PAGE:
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Features: In addition to the classic grid view, users can swipe through profiles, like on Tinder. A new feature called "Venture" allows allows users to connect with guys who are traveling or arriving nearby soon.Most popular in: Saudi Arabia Launched in 2012, the social chat app claims to have nearly 15 million worldwide users.Most popular in: South Korea, Turkey, Egypt, Nigeria Planet Romeo is geared towards "gay/bi male and transgender communities" looking to cruise and find hook ups or dates.Features: All users (or "Romeos") can classify photos into five different categories: non-sexual; some skin; softcore; hardcore; and illegal.Of course, being the most popular doesn't always mean you're the best.Most popular in: USA, UK, Mexico, Brazil, Bahrain, Australia, France, Indonesia This app markets itself as "the global network for meeting gay men." Features: Allows users to find men by proximity, see who has checked their profiles, buy and send gifts, and browse through profiles.Features: Users are grouped into "tribes" and can browse profiles of users in their area.You can apply filters to narrow your search and send photos in chat, as well as make a very short profile description.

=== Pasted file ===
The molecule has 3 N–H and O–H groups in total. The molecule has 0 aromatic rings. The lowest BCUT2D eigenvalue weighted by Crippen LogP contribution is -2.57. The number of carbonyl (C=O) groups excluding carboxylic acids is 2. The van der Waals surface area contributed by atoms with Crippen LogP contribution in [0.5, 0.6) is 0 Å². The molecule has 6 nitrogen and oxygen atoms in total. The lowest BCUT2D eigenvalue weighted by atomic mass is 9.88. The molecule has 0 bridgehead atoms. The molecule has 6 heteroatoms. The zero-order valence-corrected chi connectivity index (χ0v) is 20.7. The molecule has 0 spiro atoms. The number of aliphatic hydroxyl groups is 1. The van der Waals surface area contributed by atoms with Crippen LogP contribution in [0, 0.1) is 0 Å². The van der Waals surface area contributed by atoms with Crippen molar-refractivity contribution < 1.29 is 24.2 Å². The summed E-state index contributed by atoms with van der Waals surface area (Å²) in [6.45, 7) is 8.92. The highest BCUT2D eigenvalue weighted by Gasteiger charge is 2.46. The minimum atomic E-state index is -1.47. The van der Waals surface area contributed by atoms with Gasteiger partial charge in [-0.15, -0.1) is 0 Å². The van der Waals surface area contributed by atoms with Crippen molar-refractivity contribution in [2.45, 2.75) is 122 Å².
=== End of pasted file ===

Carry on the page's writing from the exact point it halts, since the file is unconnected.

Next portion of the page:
Features: Similar to Planet Romeo, users can change their own location settings, but they can also forward profiles to friends if they feel like playing matchmaker. The notes feature allows you to keep tabs on everyone you're talking to.You might be (rightly) thinking, "What about queer women?" We only mapped apps for gay dudes (and straight/mixed orientation apps in a separate map) because the market for apps specifically targeting lesbians is much less developed and couldn't be compared across borders in the same way."We are delighted that the Australian Government has recognised Chinese medicine as important at the highest level of international engagement."Ms James rejected suggestions that the deal could have a negative effect on the quality of healthcare in Australia."All I can say is there is a growing demand for the use of our services, we are registered health professionals, and there's a significant body of evidence to support our practice," she said.However, exactly how the agreement will influence medical practice in Australia remains unclear."It may have an impact," Dr Costa said."Not much economically, but it will certainly change the attitude of many people going back to these medicines."Prime Minister Tony Abbott said the "history making" free trade agreement would "change our region for the better".

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